Plant Tissue Culture: The Future of Cloning is Here
Plant tissue culture is gaining traction as a method to capture outstanding genetics. Previously employed only by large corporations, with the right equipment home growers can also benefit.
Many states are still riding the wave of cannabis legalization and while it has slowed down somewhat from the initial push, acceleration in marijuana research area has expanded. Legalization has burst open the doors for research, giving everyone better access to knowledge and types of cannabis. Plant tissue culture has begun to gain a foothold in the cannabis industry and is the future of change within the industry.
Cloning with Plant Tissue Culture
Seeds and clones have been the only choices for many growers and breeders until recently. Growing from seeds helps reduce contamination of pest and fungi but gives a high variability from its mother plant. For those trying to get an exact copy, cloning is the next best option. However, clones can transfer pests into an environment and can require more care, but not everyone can access these genetics. Plant tissue culture may overcome many of these issues.
Plant tissue culture is also referred to as micro-propagation, and in-vitro propagation is considered another form of cloning. In simple terms, plant tissue culture is cloning plant tissue in a laboratory environment. In realistic terms, plant tissue culture is cloning plants in a controlled environment, with dedicated staff, and access to outstanding genetics.
Agricultural sectors such as orchids, strawberries, potatoes, roses, and many others all use plant tissue culture. They have proven that with a little bit of working material thousands of clones can be produced quickly. Where direct-stem cloning has its limitations in growth area, disease control, pest control, method, and cost, plant tissue culture can limit or remove these factors. If implemented properly plant tissue culture can preserve genetics, increase production volume, and quickly expand any grow operation. For breeders, plant tissue culture allows for reaching more people with their genetics. For growers, it means better access to genetics and decreases in the price of clones.
Before we dive into more details of plant tissue culture, I should make it clear that it has nothing to do with genetically modified organisms. Although it is used in genetically modified organisms work-flow, nothing is changed in the plant when using only plant tissue culture. Plant tissue culture is often employed by large companies, but with access to equipment, anyone can do it at home.
The Plant Tissue Culture Process
It all started in the mid-1800s, when it was shown that cells from plants and animals could be grown outside of the original organism. For almost 50 years nothing of note happened for this method until the early 1900s when it was proven that medically significant cells could be grown in culture in a nutrient solution. Plant tissue culture was then accelerated as agricultural significance was proven. Fast forward to the present day and many significant agricultural industries use plant tissue culture.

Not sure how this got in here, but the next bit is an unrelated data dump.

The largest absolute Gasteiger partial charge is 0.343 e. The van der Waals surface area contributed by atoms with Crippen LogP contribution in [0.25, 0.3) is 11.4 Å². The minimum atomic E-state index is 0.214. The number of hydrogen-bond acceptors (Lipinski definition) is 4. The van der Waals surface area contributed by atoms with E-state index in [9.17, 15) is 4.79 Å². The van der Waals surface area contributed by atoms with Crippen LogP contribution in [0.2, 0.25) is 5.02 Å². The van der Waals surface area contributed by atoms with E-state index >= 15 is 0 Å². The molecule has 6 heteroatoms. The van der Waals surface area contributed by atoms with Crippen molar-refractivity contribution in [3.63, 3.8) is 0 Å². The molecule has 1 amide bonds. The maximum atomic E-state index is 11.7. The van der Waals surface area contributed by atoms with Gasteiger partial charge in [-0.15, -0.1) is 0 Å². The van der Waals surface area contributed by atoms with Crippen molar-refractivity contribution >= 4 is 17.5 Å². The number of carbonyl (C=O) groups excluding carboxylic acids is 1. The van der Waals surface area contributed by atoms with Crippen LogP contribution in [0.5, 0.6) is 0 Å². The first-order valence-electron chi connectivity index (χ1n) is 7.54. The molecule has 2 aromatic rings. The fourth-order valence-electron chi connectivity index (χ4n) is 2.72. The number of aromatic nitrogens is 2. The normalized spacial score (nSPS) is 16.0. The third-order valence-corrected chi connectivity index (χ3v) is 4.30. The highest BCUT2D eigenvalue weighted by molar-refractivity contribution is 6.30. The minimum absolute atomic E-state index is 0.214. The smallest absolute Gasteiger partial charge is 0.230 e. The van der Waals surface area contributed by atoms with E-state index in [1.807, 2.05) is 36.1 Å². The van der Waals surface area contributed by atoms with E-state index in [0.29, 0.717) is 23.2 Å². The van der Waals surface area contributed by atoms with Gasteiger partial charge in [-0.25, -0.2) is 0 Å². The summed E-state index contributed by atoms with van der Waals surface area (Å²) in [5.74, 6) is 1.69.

Plant tissue culture can be done via two different processes. The first process is removing a cutting of about one-third to just over an inch (1 to 3 centimeters) long and growing it in media. The second process involves removing 1-5 millimeters of cells and growing them in media. Both processes produce an exact copy of the plant. Cuttings are taken from leaves, roots, apical meristems, or stems. Where the cells are cut from influences the success of growing a plant copy. The most desirable cells are obtained from the apical meristem. These are the cells at the tips of the roots and shoots of the plant. Apical meristems represent cells that grow quickly and are disease-free.
The plant material is placed onto agar gel with a selective solution of media and growth hormones. The plant material is shelved under low light. Growth hormones that promote shoot and leaf development are added to the media. After a healthy structure is developed secondary hormones to promote root development are added. This is usually the preferred method as true roots are developed from healthy stems.
After shoots and roots are developed, the plant then grows to a determined height. Then an acclimatization process is needed. This process will help to harden off the plant and allow it to experience its growing environment. During this process, many plants are often lost to fungi, low immunity, or environmental attack. Currently, research to reduce loss suggests adding beneficial fungi during the process preserves more plants.